The September 2009 announcement that the Federal Trade Commission and the Antitrust Division of the U.S. Department of Justice have initiated a review of the Horizontal Merger Guidelines provides a formal process for redefining the proper role of dynamic competition in antitrust law.
How would competition policy be shaped if it were explicitly to favor Schumpeterian (dynamic) competition over neoclassical (static) competition? Schumpeterian competition is the kind of competition that is engendered by product and process innovation. Such competition does not merely bring price competition. It tends to overturn the existing order. A "neo-Schumpeterian" framework for antitrust analysis that favors dynamic competition over static competition would put less weight on market share and concentration in the assessment of market power and more weight on assessing potential competition and enterprise-level capabilities.
By embedding recent developments in evolutionary economics, the behavioral theory of the firm, and strategic management into antitrust analysis, one can develop a more robust framework for antitrust economics. Such a framework is likely to ease remaining tensions between antitrust and intellectual property. It is also likely to reduce confidence in the standard tools of antitrust economics when the business environment manifests rapid technological change.
It appears that the Antitrust Division of the U.S. Department of Justice has attempted to incorporate more dynamic analysis, but the result has been inconsistent across different mergers and different doctrinal areas of antitrust law. Moreover, a complicating factor in the transformation of the law is the fact that the federal courts have, by embracing the reasoning in the Merger Guidelines promulgated several decades ago by the Antitrust Division and the Federal Trade Commission, caused antitrust case law to ossify around a decidedly static view of antitrust.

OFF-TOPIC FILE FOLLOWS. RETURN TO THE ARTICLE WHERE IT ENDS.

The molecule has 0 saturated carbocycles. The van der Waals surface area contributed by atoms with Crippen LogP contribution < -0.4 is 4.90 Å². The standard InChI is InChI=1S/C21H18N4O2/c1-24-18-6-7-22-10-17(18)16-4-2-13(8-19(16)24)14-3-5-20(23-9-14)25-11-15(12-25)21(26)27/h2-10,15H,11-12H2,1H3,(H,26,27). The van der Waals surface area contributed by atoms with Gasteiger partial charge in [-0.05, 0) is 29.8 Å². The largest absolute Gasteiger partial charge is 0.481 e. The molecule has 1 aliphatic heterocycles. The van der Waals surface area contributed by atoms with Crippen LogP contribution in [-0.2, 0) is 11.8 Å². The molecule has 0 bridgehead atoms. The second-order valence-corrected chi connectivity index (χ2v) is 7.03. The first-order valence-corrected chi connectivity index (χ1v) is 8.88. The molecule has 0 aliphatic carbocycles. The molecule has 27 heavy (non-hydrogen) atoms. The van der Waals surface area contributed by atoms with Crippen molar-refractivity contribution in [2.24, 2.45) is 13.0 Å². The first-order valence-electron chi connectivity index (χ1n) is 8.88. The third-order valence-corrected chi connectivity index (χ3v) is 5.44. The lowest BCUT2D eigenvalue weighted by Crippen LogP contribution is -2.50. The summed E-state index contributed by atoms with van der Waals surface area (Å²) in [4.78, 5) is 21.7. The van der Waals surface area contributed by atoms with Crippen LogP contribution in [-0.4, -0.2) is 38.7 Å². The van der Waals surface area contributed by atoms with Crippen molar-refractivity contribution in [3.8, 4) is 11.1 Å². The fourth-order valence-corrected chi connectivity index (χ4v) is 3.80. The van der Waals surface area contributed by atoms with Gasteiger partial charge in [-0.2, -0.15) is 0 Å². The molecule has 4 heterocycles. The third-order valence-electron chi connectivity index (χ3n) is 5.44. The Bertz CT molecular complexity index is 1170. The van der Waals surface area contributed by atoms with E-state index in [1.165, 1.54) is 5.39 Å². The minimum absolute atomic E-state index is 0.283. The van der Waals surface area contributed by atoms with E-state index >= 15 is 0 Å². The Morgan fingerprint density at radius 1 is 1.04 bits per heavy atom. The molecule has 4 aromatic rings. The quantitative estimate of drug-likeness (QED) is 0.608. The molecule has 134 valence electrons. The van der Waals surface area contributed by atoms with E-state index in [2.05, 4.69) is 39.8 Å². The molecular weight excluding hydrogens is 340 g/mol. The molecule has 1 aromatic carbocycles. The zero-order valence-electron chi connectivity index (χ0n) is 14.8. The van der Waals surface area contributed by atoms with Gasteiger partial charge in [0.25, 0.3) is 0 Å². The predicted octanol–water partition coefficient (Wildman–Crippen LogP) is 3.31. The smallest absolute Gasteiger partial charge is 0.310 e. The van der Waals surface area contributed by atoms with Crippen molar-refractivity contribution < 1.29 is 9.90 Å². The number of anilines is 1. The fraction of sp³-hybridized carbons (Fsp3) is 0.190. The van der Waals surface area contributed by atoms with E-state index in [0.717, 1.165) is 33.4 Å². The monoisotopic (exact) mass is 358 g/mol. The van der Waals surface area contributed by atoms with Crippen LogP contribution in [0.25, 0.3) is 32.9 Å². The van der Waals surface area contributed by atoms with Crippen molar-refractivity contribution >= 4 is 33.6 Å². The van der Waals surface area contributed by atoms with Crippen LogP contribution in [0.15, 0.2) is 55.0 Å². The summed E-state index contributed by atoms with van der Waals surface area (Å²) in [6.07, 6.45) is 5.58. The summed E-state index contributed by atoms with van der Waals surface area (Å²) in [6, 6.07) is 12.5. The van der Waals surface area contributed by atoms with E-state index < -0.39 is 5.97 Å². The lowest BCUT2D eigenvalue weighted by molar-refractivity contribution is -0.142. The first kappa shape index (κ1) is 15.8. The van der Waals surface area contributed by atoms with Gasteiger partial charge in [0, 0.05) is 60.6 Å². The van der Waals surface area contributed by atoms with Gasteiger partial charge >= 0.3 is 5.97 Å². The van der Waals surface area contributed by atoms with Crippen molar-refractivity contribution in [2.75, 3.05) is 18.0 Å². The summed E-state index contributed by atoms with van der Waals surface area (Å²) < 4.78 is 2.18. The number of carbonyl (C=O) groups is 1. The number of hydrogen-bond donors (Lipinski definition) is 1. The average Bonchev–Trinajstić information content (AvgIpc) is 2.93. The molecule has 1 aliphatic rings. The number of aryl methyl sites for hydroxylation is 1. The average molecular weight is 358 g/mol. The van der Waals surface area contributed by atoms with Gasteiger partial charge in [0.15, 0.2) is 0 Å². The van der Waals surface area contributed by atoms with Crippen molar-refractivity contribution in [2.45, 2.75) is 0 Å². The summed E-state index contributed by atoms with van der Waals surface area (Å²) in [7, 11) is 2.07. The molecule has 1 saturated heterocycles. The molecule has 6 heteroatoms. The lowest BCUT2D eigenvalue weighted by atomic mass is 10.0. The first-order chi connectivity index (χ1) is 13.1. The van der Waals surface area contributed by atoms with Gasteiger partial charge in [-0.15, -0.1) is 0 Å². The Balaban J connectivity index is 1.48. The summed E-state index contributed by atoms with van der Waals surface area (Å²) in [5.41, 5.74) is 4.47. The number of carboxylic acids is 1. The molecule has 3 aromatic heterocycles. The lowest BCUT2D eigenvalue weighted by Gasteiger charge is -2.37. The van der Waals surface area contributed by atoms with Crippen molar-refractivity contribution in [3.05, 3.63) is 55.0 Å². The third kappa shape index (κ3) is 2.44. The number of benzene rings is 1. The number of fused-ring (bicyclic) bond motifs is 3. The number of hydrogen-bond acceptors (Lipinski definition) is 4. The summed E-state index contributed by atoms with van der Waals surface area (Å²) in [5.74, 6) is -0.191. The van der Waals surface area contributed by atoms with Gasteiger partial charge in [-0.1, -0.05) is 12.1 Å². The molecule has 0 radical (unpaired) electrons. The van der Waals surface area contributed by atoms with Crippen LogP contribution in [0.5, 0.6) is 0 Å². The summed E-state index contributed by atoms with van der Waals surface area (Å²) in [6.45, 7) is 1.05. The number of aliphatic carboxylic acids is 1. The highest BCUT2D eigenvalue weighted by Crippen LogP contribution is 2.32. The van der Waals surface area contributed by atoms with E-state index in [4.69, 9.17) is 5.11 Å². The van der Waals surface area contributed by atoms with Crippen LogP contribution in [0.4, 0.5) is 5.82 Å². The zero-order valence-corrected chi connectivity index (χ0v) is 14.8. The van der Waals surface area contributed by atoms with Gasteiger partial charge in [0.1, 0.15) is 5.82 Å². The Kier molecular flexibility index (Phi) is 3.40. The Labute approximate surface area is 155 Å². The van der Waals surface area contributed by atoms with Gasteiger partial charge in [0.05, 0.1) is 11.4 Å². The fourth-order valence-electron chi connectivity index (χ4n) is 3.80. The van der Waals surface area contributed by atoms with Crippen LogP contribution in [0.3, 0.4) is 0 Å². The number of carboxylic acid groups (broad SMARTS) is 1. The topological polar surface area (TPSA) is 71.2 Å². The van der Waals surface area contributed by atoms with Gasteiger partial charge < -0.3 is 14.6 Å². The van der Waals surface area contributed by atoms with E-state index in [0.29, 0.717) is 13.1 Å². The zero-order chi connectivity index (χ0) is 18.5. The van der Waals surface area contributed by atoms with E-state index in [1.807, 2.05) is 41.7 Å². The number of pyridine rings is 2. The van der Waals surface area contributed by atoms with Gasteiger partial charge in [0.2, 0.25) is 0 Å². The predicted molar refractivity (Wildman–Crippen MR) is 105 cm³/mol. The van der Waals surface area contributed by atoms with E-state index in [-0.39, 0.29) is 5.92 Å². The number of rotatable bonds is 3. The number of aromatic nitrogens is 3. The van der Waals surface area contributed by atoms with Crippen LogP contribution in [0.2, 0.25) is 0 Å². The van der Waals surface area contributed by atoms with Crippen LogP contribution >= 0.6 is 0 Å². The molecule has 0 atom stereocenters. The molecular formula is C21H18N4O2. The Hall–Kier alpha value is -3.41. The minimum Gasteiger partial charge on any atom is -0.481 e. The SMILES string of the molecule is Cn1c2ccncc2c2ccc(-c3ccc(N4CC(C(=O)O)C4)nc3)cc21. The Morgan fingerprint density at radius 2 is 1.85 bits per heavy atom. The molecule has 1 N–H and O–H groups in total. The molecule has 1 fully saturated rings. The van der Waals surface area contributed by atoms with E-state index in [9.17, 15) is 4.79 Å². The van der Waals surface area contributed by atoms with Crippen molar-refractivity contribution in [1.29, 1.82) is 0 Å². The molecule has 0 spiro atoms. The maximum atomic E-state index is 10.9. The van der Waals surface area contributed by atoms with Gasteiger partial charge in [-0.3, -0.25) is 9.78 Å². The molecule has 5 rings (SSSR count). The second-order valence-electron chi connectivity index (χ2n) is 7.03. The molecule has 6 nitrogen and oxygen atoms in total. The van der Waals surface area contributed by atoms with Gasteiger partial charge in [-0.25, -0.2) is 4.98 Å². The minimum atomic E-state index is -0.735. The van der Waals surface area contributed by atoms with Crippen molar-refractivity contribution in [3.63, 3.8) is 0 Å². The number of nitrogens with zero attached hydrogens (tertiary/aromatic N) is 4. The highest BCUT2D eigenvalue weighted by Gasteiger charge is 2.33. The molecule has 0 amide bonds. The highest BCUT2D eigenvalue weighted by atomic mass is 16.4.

Put differently, in the years since 1980, the Division and the FTC have successfully persuaded the courts to adopt a more explicitly economic approach to merger analysis, yet one that has a static view of competition. The result is not a mere policy preference. It is law. To change that law to have a more dynamic view of competition will therefore require a sustained intellectual effort by the enforcement agencies (as well as by scholars and practitioners) that, once more, engages the courts to reexamine antitrust law, as they did in the late 1970s during the ascendancy of the Chicago School, when antitrust law became infused with its current, static understanding of competition.
A necessary but not sufficient condition for that effort is a public process by which the Division and the FTC revisit and restate the Merger Guidelines in a manner that clarifies and defends the role of dynamic competition in antitrust analysis. We therefore applaud the announcement of the antitrust agencies in September 2009 to solicit public comment on the possibility of updating the Merger Guidelines. Assuming that the Division and the FTC decide to revise the existing Merger Guidelines, those revised guidelines (and useful complementary undertakings, such as generalized guidelines on market power and remedies) then will require leadership by the enforcement agencies to persuade the courts that antitrust doctrine should evolve accordingly. That neo-Schumpeterian process may take a decade or longer to accomplish, but it is a path that we believe the Roberts Court is willing to travel.
J. Gregory Sidak is an Expert Economist in the fields of Antitrust, Telecommunications Regulation, Commercial and Investment Arbitration, and Intellectual Property Law. Prof. Sidak is the Ronald Coase Professor of Law & Economics at Tilburg University and the Chief Economic Expert at Criterion Economics in Washington, DC. The focus of his research has been regulation of network industries, antitrust policy, the Internet and electronic commerce, intellectual property, and constitutional law issues concerning economic regulation.
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